Edward L. Pierce, Memoir and letters of Charles Sumner: volume 1, Chapter 7: study in a law office.—Visit to Washington.—January, 1854, to September, 1834.—Age, 23. (search)
ion of opinions; Replevin of Goods taken in Execution,—Error in the Books, July, 1834, Vol. XII. pp. 104-117. Browne wrote, July 24, Your article on Replevin was learned, and well and logically expressed. It was an extraordinary article for a young man; but it is not practical. You seem to delight in the speculative in the choice of your articles. an elaborate discussion of a technical question; and a caustic notice of Tayler's Law Glossary. July, 1834, Vol. XII. pp. 248-270. To the July number alone he contributed more than one hundred pages. In May, he became one of the editors. His classmate Browne, whose advice he sought in relation to this connection, did not think the effect of habitual writing for law magazines upon a lawyer's mind to be wholesome, and strongly urged that, if he accepted the offer, he should limit his engagement to a year and a half. His studies with Mr. Rand were soon interrupted by a journey to Washington, with an absence from the office from Fe
Edward L. Pierce, Memoir and letters of Charles Sumner: volume 1, Chapter 8: early professional life.—September, 1834, to December, 1837.—Age, 23-26. (search)
n Edinburgh, and testifying to its richness in ancient manuscripts; Barbour's Equity Digest; July, 18:37, Vol. XVII. pp. 366-372. Phillips on the Law of Patents; Oct, 1837, Vol. XVIII. pp. 1to finish. He wrote or dictated many notes to Sumner, from January till the time of his death in July, the last, with the preface, only four days before that event. After his death, Sumner made the White Mountains, and Portland. At New York he called on Chancellor Kent, In the early part of July the Chancellor had made a visit to Boston, during which Sumner was attentive to him, taking him t you and Dr. Lieber concur in inviting me; but I feel unwilling to pledge myself to do it for the July number. My professional engagements, my own editorial duties, unsupported by a full list of ableortance of its study, through the pages of your journal, as early as the October number if not in July. There are two other subjects which I have at heart, and wish to consider in your journal, if ag
Edward L. Pierce, Memoir and letters of Charles Sumner: volume 1, Chapter 11: Paris.—its schools.—January and February, 1838.—Age, 27. (search)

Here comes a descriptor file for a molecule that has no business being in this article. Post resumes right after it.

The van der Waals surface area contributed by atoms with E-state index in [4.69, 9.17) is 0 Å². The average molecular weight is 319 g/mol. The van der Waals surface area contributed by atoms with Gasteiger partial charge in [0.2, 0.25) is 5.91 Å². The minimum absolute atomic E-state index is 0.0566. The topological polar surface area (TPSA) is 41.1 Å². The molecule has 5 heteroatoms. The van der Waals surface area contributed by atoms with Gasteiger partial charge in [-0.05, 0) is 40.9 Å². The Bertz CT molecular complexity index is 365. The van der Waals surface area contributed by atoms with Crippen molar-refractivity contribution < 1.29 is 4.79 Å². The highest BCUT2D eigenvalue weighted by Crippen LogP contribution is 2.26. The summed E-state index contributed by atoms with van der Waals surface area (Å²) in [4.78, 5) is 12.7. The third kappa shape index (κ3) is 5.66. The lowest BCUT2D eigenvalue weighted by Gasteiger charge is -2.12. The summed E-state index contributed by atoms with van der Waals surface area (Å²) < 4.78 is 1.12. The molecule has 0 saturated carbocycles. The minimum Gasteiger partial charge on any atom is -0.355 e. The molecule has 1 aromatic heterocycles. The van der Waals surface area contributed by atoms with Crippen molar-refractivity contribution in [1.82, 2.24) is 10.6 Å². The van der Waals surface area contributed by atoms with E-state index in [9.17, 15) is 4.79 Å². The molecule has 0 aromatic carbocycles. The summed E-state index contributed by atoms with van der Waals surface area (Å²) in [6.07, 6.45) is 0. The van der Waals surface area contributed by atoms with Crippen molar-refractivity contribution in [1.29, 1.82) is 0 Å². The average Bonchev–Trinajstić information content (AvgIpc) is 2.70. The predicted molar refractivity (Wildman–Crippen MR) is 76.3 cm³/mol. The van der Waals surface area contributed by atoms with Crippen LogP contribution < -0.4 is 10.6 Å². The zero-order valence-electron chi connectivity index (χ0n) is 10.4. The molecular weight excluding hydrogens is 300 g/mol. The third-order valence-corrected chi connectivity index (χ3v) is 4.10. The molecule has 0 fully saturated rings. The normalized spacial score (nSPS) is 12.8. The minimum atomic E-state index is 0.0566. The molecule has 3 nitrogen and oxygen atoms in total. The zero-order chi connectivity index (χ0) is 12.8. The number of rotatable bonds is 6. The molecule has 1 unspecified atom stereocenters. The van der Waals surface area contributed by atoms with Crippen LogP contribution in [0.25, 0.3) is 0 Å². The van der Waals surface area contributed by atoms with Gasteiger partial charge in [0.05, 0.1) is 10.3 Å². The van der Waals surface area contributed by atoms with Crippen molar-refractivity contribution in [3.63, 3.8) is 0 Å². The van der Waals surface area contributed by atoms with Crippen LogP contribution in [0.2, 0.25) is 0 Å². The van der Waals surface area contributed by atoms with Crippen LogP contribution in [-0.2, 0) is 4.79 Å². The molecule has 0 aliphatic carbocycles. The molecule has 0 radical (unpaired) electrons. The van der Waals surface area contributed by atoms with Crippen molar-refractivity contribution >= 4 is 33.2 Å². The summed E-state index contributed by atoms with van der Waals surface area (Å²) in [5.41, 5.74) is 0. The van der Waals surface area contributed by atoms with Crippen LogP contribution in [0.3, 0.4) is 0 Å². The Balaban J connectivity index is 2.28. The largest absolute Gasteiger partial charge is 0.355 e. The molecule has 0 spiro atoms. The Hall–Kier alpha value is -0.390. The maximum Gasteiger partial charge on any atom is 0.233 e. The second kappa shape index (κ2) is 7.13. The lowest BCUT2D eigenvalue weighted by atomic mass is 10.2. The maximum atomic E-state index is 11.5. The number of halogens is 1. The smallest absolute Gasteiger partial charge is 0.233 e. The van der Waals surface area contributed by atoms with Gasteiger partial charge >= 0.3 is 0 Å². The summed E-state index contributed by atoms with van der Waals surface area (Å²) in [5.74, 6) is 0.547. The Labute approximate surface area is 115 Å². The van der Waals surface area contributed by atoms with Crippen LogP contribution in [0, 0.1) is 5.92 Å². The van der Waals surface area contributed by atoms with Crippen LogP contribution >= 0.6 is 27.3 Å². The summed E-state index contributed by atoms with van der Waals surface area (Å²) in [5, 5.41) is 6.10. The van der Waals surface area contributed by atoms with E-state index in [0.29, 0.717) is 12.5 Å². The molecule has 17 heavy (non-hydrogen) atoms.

I met there M. Bravard, Pierre Claude Jean Baptiste Bravard-Veyrieres, 1804-1861. His specialty was Commercial Law. He served in the Constituent Assembly of 1848, and in the Legislative Assembly of the next year, and rendered service in perfecting measures relating to this branch of jurisprudence. Sumner wrote to Judge Story, April 21: I have spent a long evening with Bravard, Professor of Commercial Law, and successor of Pardessus who vacated his chair at the time of the Revolution of July, being a great Carlist. Bravard says that Boulay-Paty's work is very much superior to that of Pardessus. one of the professors of law,—a man forty years old, with black hair, very agreeable and good-natured. We spoke of jurisprudence in France and America, and of slavery in the latter country; also of several French juridical works. He treated the work of his brother-professor Duranton with great contempt; he said it was good for nothing. He told me that there were upwards of three thous
Edward L. Pierce, Memoir and letters of Charles Sumner: volume 1, Chapter 12: Paris.—Society and the courts.—March to May, 1838.—Age, 27. (search)
net. Measures emanate from him. With skill that is wonderful, he has reined in the revolution of July. He stands now, with the Republicans pressing on one side and the Legitimists on the other, both man who had deserted republican principles, which he professed ardently before the Revolution of July. March 10. Saw the neat, modern, and beautiful church of Notre Dame de Lorette; entered the ihe; that is, at the extreme of the liberal section. He was the great leader of the Revolution of July. His appearance is prepossessing. One would hardly expect to find in the gentlemanly person wittruction or of the Interior. the Minister for the Interior,—a man celebrated in the Revolution of July,—commenced from the tribune a reply to the attacks which had been made upon the ministry. A scene de la Bastille; saw Napoleon's huge elephant; the foundation for the monument to the victims of July; the Boulevard du Temple; and the house, No. 50, from which Fieschi's infernal machine was direct